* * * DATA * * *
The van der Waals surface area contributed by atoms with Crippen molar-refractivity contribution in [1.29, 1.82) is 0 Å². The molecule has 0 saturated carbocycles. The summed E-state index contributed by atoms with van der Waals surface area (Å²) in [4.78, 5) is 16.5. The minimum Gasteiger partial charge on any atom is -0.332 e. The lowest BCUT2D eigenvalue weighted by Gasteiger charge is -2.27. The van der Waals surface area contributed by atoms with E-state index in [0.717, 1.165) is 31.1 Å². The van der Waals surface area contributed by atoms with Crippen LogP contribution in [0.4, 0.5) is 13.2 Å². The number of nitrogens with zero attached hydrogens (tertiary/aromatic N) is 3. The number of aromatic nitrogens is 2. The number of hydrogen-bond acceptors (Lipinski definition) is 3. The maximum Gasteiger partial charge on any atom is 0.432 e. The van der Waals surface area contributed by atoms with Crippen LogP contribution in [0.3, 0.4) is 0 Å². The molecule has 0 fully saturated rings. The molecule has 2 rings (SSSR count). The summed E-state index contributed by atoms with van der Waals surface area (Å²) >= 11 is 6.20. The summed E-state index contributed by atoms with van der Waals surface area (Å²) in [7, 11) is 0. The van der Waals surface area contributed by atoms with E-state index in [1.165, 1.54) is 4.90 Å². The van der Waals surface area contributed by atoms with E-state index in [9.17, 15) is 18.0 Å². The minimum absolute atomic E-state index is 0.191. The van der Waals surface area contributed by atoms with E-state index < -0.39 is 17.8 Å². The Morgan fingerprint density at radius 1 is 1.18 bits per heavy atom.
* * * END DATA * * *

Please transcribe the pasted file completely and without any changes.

The van der Waals surface area contributed by atoms with Crippen molar-refractivity contribution in [1.29, 1.82) is 0 Å². The molecule has 0 saturated carbocycles. The summed E-state index contributed by atoms with van der Waals surface area (Å²) in [4.78, 5) is 16.5. The minimum Gasteiger partial charge on any atom is -0.332 e. The lowest BCUT2D eigenvalue weighted by Gasteiger charge is -2.27. The van der Waals surface area contributed by atoms with E-state index in [0.717, 1.165) is 31.1 Å². The van der Waals surface area contributed by atoms with Crippen LogP contribution in [0.4, 0.5) is 13.2 Å². The number of nitrogens with zero attached hydrogens (tertiary/aromatic N) is 3. The number of aromatic nitrogens is 2. The number of hydrogen-bond acceptors (Lipinski definition) is 3. The maximum Gasteiger partial charge on any atom is 0.432 e. The van der Waals surface area contributed by atoms with Crippen LogP contribution in [0.3, 0.4) is 0 Å². The molecule has 0 fully saturated rings. The molecule has 2 rings (SSSR count). The summed E-state index contributed by atoms with van der Waals surface area (Å²) >= 11 is 6.20. The summed E-state index contributed by atoms with van der Waals surface area (Å²) in [7, 11) is 0. The van der Waals surface area contributed by atoms with E-state index in [1.165, 1.54) is 4.90 Å². The van der Waals surface area contributed by atoms with E-state index in [9.17, 15) is 18.0 Å². The minimum absolute atomic E-state index is 0.191. The van der Waals surface area contributed by atoms with E-state index < -0.39 is 17.8 Å². The Morgan fingerprint density at radius 1 is 1.18 bits per heavy atom.